We booked the trip on Expedia.com. It was a great price, non-stop flight and hotel for $850 each. Then we thought of canceling it. It's very hard for me to walk any distance now, as the post-polio weakness progresses, and then I swelled up like a balloon due to a diuretic error. Then, a terrible hacking cough that wouldn't respond to antibiotics or steroids, as my childhood asthma returned. And, of course, Dubya's irrevocable timetable for beginning the war this weekend. On top of this, we began to read reports of Venice sinking into the sea, and Piazza San Marco covered in water, with people kayaking through it. We had the option to cancel for $500 and book a nice cheap week on the beach in Punta Cana or the Mayan Riviera. But we really wanted to go to Venice, and this could be our last walking trip, so we stuck to the plan.
It didn't encourage us when one of my patients, a mathematical and astronomical expert, when he heard we were going to Venice, said, "Bring your hipboots." He explained that the moon would be new this weekend, and the tides would be at their highest, and the "Alta Acqua," or high-tide flooding would be at its peak. "That's why Bush wants to start the bombing this weekend," he explained, "When there's no moon, they can't see the planes and shoot them down." Worse yet, two days ago, the President of Serbia was assassinated. Wasn't that how World War I started? Archduke Ferdinand shot in the Balkans?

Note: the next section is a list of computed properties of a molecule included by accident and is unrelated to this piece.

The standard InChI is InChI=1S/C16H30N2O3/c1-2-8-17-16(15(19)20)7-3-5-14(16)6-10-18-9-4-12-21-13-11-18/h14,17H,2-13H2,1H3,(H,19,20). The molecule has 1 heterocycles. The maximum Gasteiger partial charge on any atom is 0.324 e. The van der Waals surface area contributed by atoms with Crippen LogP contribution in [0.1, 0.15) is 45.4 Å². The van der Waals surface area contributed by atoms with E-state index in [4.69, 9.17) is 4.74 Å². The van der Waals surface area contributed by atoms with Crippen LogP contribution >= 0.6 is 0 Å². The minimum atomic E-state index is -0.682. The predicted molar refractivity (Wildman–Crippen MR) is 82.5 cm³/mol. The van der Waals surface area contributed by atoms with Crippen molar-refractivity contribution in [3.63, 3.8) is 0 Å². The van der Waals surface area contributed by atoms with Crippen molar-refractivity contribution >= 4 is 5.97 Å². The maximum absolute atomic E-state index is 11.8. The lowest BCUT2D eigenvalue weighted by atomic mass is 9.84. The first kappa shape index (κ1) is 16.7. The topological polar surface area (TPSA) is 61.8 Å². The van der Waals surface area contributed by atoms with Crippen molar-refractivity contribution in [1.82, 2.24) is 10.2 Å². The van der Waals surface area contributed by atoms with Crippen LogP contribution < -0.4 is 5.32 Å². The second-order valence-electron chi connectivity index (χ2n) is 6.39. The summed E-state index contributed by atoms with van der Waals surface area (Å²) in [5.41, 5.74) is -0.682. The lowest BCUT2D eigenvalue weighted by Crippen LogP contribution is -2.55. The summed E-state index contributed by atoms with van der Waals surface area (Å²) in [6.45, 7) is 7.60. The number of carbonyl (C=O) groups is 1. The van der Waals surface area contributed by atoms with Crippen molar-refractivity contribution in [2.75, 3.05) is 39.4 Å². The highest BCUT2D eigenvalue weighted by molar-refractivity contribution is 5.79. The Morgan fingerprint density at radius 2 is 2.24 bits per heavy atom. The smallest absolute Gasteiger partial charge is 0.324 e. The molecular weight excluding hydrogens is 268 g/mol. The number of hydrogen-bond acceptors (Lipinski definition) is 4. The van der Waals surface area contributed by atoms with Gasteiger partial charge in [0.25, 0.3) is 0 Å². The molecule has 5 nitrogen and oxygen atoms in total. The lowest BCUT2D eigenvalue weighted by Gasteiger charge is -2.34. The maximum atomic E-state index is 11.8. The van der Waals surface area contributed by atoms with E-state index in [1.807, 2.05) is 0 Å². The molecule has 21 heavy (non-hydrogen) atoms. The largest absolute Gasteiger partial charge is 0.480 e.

But we were committed. We took the train into New York on Friday afternoon. The ride was a pleasure, lovely scenery, and right on time. The bathrooms were clean. I was disappointed not to have anything to write a letter about.
We took a cab to the Hirschtritts, driven by a turbaned Sikh named, of course, Singh, who was a whiz of a driver, zipping us at Friday rushhour from Penn Station to the Upper East Side in 20 minutes. Marissa and Jon were both home. Josie, Marjorie, and Jonathan drove up from the East Village. Joel is healing nicely. Nancy made a delicious dinner that began with mushroom barley soup with fresh porcini mushrooms, from the recipe of Russ and Daughters. I think this was the best soup I ever had in my life. There followed a dinner of wonderful homemade hallah, roast chicken, salad, couscous, and asparagus. Joel reached into the back of the wine cellar and came out with a 1990 Gruaud-Larôse that was divine. For dessert, raspberries in rich chocolate mousse, strawberries, and hamantaschen.
Josie amused herself and us, particularly Marissa, who has a special way with young children.
The Ingall-Steuers dropped us off at the hovel and we got a good night's sleep.
On to Saturday